Telco revenues: my facts, your opinions

Telco revenues: my facts, your opinions

Summary: I don't think I'm stepping out of line when I say that every good analysis combines facts and opinion.


I don't think I'm stepping out of line when I say that every good analysis combines facts and opinion.

This week, rather than sharing both facts and opinions with you as usual, I thought I would try an experiment. While I have lots of opinions about the facts I'll present to you this week, I'm going to withhold them and see what you think.

Read the facts below, ruminate on their implications, and please share your thoughts below. I will post my own thoughts on these facts - which would normally comprise the second part of this column - after the weekend. In the meantime, I'm quite curious to see what you all think these numbers mean for Australia's telco market.

Here's the factual part:

As regular readers would have noticed, I've spent some time recently trolling through annual reports of various telecommunications providers around the world.

This was triggered by a Telstra chart touting the carrier's growth in comparison to the growth rates of several of Europe's more poorly performing mobile carriers, and a question as to why there weren't more efforts to get involved in the growth of more rapidly-expanding providers in India and elsewhere.

Reading through one annual report after another, I was struck by something — but I'll reveal what when I post the opinion half of this piece. For now, let me provide you with these facts, taken straight from each telco's fiscal 2007 financial reports.

ARPU means average revenue per user and is quoted here as an annual figure for easy comparison.

TeliaSonera, which has 115 million customers in nearly two dozen countries, generated overall revenues of SEK96.3 billion (AU$17.5 billion) for the year. This included SEK44.5 billion (AU$8.1 billion) from 14.5 million mobile customers for an ARPU of AU$559. Approximately 2.3 million broadband customers provided SEK270 (AU$49) per month for the company, equal to an annual ARPU of AU$588.

SingTel, with operations in nine countries, reported revenues of S$13.151 billion (AU$10.47 billion). This includes S$320 million from 421,000 broadband subscribers (S$760/AU$605 ARPU) and S$238 million from 1.82 million Singaporean mobile customers (S$131/AU$104 ARPU). It also includes AU$7.48 billion revenues from Optus, which reported AU$1.02 billion in revenues from around seven million mobile customers (AU$146 ARPU) and an unspecified amount of revenue from 781,000 broadband customers.

NTT Communications from Japan saw revenues of Y1145.4 billion (AU$12.2 billion), including Y319.7 billion (AU$3.39 billion) from 6.1 million Internet subscribers (AU$556 ARPU). NTT DoCoMo, a separate provider of mobile services, reported 52.6 million subscribers and generated revenues of around Y338b (based on a stated ARPU of Y6430 per month = AU$819 per year) or around AU$43 billion for the year.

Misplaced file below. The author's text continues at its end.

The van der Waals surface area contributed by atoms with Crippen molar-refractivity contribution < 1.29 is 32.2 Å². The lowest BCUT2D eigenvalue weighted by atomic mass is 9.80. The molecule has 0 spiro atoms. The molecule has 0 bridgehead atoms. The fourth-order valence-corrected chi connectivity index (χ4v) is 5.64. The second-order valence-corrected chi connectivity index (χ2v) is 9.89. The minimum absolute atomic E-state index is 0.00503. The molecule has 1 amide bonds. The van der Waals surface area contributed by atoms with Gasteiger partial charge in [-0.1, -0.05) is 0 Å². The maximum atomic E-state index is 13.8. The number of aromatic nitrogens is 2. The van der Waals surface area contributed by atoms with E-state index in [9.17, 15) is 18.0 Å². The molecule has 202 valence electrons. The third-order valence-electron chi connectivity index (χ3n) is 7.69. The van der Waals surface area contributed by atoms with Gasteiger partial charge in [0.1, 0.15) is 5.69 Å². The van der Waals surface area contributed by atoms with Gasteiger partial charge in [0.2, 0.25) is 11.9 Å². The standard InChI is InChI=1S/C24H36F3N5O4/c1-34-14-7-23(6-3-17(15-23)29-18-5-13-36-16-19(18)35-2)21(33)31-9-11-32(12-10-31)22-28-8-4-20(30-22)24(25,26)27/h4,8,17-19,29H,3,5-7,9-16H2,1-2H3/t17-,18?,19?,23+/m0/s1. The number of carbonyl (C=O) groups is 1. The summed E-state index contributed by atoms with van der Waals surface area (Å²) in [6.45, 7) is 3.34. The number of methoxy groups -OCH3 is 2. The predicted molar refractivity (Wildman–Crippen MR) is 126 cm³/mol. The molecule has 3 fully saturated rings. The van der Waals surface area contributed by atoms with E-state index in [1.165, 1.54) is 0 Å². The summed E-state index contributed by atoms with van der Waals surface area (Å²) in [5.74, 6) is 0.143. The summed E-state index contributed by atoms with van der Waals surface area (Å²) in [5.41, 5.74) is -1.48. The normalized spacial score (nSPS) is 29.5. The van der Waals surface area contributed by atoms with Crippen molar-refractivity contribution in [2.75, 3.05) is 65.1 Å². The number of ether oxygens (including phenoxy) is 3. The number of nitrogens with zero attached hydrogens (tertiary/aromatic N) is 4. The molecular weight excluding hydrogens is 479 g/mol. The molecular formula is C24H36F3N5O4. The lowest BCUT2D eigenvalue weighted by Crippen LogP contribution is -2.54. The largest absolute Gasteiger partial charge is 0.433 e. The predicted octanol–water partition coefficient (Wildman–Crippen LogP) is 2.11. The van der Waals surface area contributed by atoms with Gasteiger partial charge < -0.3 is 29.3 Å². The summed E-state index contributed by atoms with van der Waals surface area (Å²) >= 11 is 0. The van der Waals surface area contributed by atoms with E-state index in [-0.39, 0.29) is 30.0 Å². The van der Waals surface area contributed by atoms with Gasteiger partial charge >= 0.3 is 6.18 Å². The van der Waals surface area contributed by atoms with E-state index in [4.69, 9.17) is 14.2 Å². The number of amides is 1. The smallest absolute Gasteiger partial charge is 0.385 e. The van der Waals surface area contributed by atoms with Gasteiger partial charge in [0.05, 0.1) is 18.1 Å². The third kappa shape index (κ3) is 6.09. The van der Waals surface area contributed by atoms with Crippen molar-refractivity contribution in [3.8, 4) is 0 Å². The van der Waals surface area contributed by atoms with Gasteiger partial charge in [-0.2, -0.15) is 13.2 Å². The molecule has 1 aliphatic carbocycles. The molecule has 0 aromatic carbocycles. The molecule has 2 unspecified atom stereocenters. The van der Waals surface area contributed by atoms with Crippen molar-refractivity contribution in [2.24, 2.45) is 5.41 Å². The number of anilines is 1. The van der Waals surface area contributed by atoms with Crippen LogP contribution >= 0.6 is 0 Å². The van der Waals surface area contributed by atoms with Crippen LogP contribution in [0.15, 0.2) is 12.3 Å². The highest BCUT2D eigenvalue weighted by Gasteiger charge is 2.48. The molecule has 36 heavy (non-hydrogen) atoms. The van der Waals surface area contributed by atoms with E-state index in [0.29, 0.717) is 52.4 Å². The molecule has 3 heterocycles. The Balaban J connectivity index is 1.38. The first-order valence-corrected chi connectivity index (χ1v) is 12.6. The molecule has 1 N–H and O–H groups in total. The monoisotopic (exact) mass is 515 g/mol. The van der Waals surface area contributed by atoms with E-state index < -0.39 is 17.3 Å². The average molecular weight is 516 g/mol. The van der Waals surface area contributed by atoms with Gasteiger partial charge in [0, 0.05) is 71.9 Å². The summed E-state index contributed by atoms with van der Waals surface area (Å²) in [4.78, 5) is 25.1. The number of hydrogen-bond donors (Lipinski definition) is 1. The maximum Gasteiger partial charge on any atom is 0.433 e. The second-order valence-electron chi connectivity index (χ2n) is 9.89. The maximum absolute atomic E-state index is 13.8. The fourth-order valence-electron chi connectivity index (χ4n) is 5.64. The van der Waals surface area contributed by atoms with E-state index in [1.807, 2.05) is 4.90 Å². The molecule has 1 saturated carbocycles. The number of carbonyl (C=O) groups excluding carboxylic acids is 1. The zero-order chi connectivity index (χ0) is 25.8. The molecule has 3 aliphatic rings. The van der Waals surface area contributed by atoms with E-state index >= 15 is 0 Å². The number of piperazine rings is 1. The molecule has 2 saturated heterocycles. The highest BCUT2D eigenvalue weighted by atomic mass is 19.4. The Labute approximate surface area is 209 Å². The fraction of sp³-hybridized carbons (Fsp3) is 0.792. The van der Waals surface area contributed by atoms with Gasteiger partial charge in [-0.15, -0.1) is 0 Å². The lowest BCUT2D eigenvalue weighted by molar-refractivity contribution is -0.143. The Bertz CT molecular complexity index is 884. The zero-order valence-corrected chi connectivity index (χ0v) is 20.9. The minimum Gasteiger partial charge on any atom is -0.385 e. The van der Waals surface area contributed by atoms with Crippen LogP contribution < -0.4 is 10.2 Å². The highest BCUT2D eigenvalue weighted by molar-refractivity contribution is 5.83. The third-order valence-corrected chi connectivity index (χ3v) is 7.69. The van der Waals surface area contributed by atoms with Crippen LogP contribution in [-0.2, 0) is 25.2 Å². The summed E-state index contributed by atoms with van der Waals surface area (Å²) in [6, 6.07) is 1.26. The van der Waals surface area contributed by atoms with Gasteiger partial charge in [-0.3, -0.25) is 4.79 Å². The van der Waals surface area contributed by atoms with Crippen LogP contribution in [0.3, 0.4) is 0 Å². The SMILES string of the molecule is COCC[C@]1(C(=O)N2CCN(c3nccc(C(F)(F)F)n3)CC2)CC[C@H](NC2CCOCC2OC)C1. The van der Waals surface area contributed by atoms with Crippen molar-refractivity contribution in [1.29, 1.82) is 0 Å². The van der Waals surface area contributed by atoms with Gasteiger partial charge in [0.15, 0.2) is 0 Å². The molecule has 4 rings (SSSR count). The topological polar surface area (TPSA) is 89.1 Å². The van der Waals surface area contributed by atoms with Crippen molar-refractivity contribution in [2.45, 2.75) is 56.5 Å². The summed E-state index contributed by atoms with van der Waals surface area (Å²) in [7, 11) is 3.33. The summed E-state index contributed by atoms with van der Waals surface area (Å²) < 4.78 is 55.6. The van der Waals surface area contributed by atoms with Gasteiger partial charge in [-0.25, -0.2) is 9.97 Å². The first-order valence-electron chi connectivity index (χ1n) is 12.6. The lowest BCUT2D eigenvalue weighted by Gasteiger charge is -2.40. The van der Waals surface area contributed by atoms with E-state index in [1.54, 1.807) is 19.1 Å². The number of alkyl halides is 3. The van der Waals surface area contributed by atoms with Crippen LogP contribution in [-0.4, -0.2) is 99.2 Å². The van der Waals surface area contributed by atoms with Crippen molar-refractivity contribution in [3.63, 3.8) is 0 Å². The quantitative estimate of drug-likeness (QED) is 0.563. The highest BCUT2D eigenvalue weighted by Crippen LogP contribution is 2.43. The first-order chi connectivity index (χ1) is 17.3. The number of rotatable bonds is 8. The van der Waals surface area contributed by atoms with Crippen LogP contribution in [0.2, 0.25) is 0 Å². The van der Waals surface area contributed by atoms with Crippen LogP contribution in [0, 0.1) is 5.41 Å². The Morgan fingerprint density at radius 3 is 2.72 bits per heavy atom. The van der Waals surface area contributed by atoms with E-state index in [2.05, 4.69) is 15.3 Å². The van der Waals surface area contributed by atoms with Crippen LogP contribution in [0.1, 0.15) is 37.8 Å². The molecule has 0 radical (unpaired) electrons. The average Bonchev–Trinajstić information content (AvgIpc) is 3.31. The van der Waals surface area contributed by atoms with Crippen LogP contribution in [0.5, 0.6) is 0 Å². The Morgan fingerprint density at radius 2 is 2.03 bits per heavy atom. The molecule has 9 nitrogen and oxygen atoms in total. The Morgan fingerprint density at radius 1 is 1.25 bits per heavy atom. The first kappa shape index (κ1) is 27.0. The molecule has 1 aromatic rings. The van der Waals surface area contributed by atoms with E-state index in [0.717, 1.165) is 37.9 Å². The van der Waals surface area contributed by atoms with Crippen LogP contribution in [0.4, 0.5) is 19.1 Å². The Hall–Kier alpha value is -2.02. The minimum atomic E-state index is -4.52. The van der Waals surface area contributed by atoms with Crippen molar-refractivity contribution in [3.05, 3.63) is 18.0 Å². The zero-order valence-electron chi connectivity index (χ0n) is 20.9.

Verizon, with well over 100 million customers, reported revenues of US$93.5 billion (AU$100 billion). This included US$43.9 billion (AU$47.4 billion) from 65.7 million mobile customers (ARPU AU$721) and 8.2 million broadband customers; revenues from those customers weren't broken out.

AT&T reported revenues of $US119 billion (AU$126.9 billion), with 70 million mobile subscribers generating US$11.4 billion (AU$12.3 billion) in revenues, for an ARPU of AU$176. Broadband revenues were US$6.1 billion (AU$6.6 billion) from 14.2 million customers for an ARPU of AU$430.

Telstra reported revenues of AU$23.7 billion from 25.1 million total customers. This included $5.7 billion from 9.212 million mobile customers, for AU$619 ARPU, and $1.95 billion from 4.822 million broadband customers, for an ARPU of AU$404.

Telco Broadband customers Broadband ARPU AU$ Mobile customers Mobile ARPU AU$ Annual revenue (AU$)
TeliaSonera 2.3m $588 14.5m $559 $17.5bn
SingTel 421,000 $605 1.82m $104 $10.47bn (includes Optus)
Optus 781,000 unspecified 7m $146 $7.48bn
NTT Comms/ DoCoMo 6.1m $556 52.6m $819 $12.2bn
Verizon / Verizon Wireless 8.2m unspecified 65.7m $721 $100bn
AT&T 14.2m $430 70m $176 $126.9bn
Telstra 4.822m $404 9.212m $619 $23.7bn

Please discuss. I look forward to reading all of your thoughts.

Topics: Telcos, Telstra, SingTel, AT&T, Tech Industry


Australia’s first-world economy relies on first-rate IT and telecommunications innovation. David Braue, an award-winning IT journalist and former Macworld editor, covers its challenges, successes and lessons learned as it uses ICT to assert its leadership in the developing Asia-Pacific region – and strengthen its reputation on the world stage.

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  • Telstra... what a rip off!

    Or are they?
    I notice the ARPU for their broadband users is the lowest listed in the table. Why then do people harp on about Telstra being such a rip off?
    These prices also include managing and maintaining the network. Telstra Haters, any thoughts?
  • Not enough data